That when job applications ask if you speak any other languages, you should be able to get credit for speaking ‘Conversational toddler’.
That preparing a toddler for nursery, transporting them there, dropping them off and then negotiating the buggy shed requires so much energy and generates such volumes of sweat that it should be recognised as an Olympic sport.
That toddlers make you so attuned to risk that even when there are no children around and you see a small object you still feel the need to warn everybody in the vicinity NOT TO PUT IT IN THEIR MOUTH.
That trying to get a toddler to wear a sunhat may be the hardest work you’ll ever do.
That the volume of books you read to toddlers about farms and zoos highlight the gaps in your education when it comes to animal noises. If there’s a Facebook group dedicated to achieving consensus about the sound we should all make to represent a giraffe, I’d like to join it.
That toddlers throw so much food on the floor and you have so little time to yourself that before long you start hoovering up every damp, chewed up morsel and calling it dinner.
That there is no ‘correct’ way to help a toddler eat, sleep, or do anything really, because they’re human beings, not robots. You just have to find a way that works them and for you and resist the temptation to compare it with anyone else’s.
That the confidence and sense of entitlement with which a toddler will steal food off your plate/out of your hand/straight from your mouth is nothing short of inspiring.
That toddlers teach you more about who you really are than any personality test ever could. Mine sighs like me, dances like me, and becomes impossible to communicate with when she’s overtired, just like me.
That toddler demands are generally pretty reasonable. The trouble is that, because they can’t really communicate yet, the process of getting you to understand those demands can feel somewhat unreasonable. I find it helps to remember that it’s the situation that’s difficult, not the person.
That a toddler’s absolute faith in you to be there to save them should they fall off the sofa, misjudge their ability to balance on the bed, or regret climbing into a cupboard is both touching and terrifying in equal measure.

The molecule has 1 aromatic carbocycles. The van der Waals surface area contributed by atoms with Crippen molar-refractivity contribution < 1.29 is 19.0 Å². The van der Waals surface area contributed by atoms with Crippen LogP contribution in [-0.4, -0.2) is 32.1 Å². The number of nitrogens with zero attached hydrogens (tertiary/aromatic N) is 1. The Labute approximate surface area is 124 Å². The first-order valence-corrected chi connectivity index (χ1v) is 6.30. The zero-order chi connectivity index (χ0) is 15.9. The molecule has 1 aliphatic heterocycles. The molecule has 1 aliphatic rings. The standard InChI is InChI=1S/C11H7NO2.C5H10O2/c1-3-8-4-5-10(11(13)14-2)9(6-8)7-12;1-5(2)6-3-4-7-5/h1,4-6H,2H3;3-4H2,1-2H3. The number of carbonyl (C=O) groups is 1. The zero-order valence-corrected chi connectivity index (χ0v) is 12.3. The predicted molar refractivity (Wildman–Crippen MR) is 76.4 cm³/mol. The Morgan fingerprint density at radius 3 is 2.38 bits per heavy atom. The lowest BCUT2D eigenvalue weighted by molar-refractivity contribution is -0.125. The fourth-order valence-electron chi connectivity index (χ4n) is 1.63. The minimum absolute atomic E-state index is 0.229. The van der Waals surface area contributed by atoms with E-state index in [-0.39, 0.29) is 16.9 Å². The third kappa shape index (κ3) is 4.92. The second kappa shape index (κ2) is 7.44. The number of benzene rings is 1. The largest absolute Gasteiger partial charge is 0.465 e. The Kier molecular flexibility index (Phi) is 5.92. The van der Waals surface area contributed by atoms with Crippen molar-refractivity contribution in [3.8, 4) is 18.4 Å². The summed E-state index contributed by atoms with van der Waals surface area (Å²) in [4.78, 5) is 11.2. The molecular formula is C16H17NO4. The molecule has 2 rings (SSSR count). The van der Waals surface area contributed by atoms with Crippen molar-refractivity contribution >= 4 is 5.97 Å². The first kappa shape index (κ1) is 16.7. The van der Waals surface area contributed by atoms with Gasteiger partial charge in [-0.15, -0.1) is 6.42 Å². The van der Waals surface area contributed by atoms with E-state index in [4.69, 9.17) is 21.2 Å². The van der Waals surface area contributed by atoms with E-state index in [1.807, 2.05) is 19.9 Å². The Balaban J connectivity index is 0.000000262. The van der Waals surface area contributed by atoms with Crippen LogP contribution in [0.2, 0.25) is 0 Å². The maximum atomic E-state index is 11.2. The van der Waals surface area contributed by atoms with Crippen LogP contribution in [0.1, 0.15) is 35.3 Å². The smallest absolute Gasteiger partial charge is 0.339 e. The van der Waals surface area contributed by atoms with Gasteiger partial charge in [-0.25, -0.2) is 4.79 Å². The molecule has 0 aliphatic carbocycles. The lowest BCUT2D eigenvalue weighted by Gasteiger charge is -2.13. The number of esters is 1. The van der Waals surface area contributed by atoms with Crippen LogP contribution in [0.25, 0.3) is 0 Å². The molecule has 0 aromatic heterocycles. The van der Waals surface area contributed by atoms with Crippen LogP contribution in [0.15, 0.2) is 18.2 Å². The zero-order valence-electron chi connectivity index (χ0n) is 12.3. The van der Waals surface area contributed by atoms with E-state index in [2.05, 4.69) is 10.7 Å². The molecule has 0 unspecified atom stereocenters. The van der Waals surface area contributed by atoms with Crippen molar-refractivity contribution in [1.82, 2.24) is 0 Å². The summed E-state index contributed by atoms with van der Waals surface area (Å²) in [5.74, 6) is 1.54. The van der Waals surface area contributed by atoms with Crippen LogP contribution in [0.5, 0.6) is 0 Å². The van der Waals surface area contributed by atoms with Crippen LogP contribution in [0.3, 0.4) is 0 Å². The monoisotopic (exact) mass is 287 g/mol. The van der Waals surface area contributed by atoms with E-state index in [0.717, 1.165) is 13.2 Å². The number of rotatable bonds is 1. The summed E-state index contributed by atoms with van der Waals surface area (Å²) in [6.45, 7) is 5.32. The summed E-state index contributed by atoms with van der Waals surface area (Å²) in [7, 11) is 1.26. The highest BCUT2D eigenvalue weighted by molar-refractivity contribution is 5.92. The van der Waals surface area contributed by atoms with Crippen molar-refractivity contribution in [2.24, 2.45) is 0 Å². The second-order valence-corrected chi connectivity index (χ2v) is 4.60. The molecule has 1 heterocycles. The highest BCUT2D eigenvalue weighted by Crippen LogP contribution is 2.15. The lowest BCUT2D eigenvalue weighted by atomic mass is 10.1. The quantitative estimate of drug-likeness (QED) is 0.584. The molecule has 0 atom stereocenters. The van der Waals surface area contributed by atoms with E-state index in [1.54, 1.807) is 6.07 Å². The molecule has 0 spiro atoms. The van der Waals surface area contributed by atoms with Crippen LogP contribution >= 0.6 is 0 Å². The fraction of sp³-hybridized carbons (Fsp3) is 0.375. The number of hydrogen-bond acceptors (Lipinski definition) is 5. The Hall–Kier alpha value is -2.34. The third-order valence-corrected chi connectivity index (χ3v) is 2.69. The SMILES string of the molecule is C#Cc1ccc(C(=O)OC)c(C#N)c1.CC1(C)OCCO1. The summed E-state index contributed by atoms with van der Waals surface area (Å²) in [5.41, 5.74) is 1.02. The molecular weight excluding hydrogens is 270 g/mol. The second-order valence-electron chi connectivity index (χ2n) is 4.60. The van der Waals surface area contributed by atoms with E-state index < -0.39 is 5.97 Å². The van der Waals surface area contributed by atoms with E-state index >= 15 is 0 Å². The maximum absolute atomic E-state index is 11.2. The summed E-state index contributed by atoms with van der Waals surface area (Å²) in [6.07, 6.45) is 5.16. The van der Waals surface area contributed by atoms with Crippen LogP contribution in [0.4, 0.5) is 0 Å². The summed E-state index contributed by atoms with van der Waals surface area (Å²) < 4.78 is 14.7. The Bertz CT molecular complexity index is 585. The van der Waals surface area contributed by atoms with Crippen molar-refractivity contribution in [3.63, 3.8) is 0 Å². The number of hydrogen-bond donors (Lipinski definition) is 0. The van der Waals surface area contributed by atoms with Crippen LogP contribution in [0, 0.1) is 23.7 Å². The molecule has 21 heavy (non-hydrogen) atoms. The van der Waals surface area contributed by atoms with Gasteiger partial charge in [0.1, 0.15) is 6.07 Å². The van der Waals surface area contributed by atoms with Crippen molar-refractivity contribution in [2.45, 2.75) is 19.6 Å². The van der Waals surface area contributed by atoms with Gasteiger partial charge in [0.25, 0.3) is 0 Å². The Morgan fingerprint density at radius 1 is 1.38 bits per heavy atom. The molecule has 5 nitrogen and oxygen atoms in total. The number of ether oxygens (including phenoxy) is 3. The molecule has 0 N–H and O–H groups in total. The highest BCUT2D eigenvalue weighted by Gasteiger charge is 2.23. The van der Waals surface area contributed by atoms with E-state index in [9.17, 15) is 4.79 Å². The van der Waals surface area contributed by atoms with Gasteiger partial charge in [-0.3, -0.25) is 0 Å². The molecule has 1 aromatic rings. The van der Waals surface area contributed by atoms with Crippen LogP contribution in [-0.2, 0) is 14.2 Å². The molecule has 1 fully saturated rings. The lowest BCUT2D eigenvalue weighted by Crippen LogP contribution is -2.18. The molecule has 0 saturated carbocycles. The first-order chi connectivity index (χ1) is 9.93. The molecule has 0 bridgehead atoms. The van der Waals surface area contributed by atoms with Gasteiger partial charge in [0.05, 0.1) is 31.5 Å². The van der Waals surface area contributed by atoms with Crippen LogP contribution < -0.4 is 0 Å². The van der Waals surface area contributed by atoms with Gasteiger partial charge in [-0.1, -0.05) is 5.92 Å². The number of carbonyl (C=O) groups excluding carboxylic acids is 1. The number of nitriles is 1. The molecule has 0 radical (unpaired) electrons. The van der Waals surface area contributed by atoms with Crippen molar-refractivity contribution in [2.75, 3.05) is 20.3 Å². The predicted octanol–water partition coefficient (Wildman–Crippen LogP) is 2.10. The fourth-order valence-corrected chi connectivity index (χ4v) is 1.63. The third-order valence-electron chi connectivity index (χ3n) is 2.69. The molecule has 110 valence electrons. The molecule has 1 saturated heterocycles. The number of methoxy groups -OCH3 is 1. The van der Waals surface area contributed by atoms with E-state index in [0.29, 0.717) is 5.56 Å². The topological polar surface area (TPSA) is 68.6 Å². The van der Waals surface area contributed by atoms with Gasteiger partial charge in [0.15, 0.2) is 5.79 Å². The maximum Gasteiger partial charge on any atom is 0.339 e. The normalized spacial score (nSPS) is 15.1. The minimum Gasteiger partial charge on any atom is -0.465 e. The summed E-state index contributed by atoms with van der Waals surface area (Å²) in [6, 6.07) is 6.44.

That toddlers make simple things suddenly seem magical. There’s a metal elephant in our garden, left by the previous owner. I’ve always thought it was fine but my daughter thinks it’s AMAZING, so now I do too. A toddler’s ability to get excited about small things is contagious and good for the soul.
That toddlers are little people learning to make decisions. And when that decision is to give you a cuddle, it feels like the best present you’ve ever received.
…But when it’s to empty the entire contents of your purse across a restaurant floor, it feels like maybe letting them look through your handbag was a mistake.
That toddlers are here to teach you that the answer to the question “But how much mess can one small person really make in this house with a yogurt anyway?” is: So much that you’ll wonder if it would be easier to just move out and start again than to even attempt to try and clear up.
That toddler-care involves a lot of jobs: feeding, dressing, changing, washing, translating, lifting, feeding some more. And it’s easy to get caught up in the tasks and lose sight of the little person you’re doing them for, particularly when you’re tired. I’m trying my best not to.
That being the parent of a toddler is the reason I’m now incapable of walking passed a dog without saying “Doggy!” Or that’s what I tell people anyway.
That when it comes to books, toddlers have two settings: 1. I will allow you to read one sentence from this book, close it so quickly that you get a paper cut and then select another; and 2. This is my favourite book in the world, please read it again and again and again until one of us passes out. (It’ll be you).
That there is no need to have a toddler and a gym membership. All you need to do is tell your child that you’re going to put suntan lotion on them and by the time you’ve chased them down and applied it, you’ll have done all your exercise for the year.
That toddlers have the warmest, softest little hands, and that walking about with my daughter’s in mine is my favourite thing to do.
That, if you let yourself, you could spend every second you’re responsible for a toddler feeling scared, worried, exhausted and confused.
But that it’s better for everyone if you focus instead on how joyful, love-filled, and fun this job can be, and just keep on doing your best.